A customer tells us the story of her husband’s fight with, and victory in controlling Diabetes…
In September 2010, my husband, Steve found himself in the hospital. He was cramping, extremely thirsty, and could not stay out of the restroom. His sight was not right; he was seeing double. Tests revealed that his blood sugar was 844, and his A1C was 12.
The symptoms had developed gradually over a few days and were a surprise to him because he had no family history of diabetes. After 3 days in the hospital with an IV drip for insulin, he was released with a blood sugar count of around 365. I cannot tell you how overwhelmed we were as a family. We understood that things had to change but I also knew it didn’t have to be a death sentence.
Upon his release Steve was on insulin 4 times a day and was told losing weight, becoming mobile, and watching sugar and carbs would be key to success. I started by cleaning out the pantry and freezer, eliminating all processed foods. I replaced box foods with fresh vegetables and low fat foods. Each night as a family we would plan everything he would eat the next day. This would include breakfast, lunch, dinner and 3 small snacks. We used apps on the smartphone to track the calories and carbs for each meal, checked sugar levels with each insulin injection, and recorded the numbers. By changing his diet and adding exercise, in the first month, Steve lost about 10 pounds.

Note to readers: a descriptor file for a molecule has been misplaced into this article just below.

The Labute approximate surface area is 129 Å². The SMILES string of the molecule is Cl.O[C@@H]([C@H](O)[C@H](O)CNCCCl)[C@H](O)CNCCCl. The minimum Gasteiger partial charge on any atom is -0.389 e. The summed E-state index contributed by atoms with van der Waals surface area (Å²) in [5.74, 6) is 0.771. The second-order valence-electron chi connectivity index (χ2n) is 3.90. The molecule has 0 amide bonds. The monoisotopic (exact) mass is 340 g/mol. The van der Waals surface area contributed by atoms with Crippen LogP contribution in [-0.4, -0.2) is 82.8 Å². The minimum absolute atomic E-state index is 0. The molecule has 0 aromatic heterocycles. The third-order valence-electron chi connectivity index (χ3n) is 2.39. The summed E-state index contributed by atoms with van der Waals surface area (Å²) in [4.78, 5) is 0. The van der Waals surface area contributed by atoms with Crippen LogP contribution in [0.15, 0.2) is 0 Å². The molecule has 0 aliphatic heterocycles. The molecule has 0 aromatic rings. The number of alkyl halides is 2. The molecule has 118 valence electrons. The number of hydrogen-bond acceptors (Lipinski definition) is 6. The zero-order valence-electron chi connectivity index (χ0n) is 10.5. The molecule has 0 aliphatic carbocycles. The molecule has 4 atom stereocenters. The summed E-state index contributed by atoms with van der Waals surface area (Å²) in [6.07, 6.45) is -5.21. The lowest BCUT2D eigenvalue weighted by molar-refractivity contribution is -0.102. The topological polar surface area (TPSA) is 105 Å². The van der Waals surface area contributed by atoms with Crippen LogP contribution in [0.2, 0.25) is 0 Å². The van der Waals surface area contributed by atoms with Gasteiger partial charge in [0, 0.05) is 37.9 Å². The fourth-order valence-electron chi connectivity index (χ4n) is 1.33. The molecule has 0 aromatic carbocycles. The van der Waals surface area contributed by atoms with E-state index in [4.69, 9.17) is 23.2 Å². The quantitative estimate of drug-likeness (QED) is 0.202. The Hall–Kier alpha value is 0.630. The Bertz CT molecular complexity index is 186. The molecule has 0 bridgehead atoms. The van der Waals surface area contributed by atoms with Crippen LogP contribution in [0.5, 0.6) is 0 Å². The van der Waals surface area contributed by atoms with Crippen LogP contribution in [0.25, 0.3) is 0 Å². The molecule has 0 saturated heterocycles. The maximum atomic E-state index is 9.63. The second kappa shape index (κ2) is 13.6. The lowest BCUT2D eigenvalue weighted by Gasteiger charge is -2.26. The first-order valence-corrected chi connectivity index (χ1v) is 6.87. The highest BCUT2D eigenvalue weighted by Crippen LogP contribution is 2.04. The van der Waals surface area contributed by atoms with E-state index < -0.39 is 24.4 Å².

Creating a menu each week would allow us to buy the items we needed and make good food choices. As well, it helped to keep costs down because I began shopping and planning based on grocery sales. It also saved me time because I knew what I would be cooking ahead of time and could use crock pots or cook ahead the night before. As the weeks passed, it became easy to look over the past menu and plan meals based on things we had not eaten in a while.
To plan meals and make healthy food choices I use the American Diabetes Association website for recipes and ideas from others. There are tons of websites with recipes for diabetics. In time, as we became more comfortable with managing diabetes, we would try new foods and recipes. Steve would test his blood sugar 2 hours after eating new items. If it was still high we would not eat that dish again. This allowed us to figure out which foods worked or did not work for him. I began to replace sugar with sugar substitutes, coconut sugars and fruit. I replaced regular flours with whole wheat flours or alternatives. As well, it allowed us to see that carbs come in many forms. The monitoring also brought awareness to portion control. Eating one portion of certain foods rather than the entire pot will keep you from feeling deprived.
5 years later Steve has lost 90 pounds (and kept it off) and his diabetes is controlled by his diet. We continue to plan menus and to exercise as a family. Our entire family has lost weight. Steve’s eyesight returned to normal, and so did his kidney function; at last check his A1C level was 5.7. The best part is – no more insulin. We all feel better about that!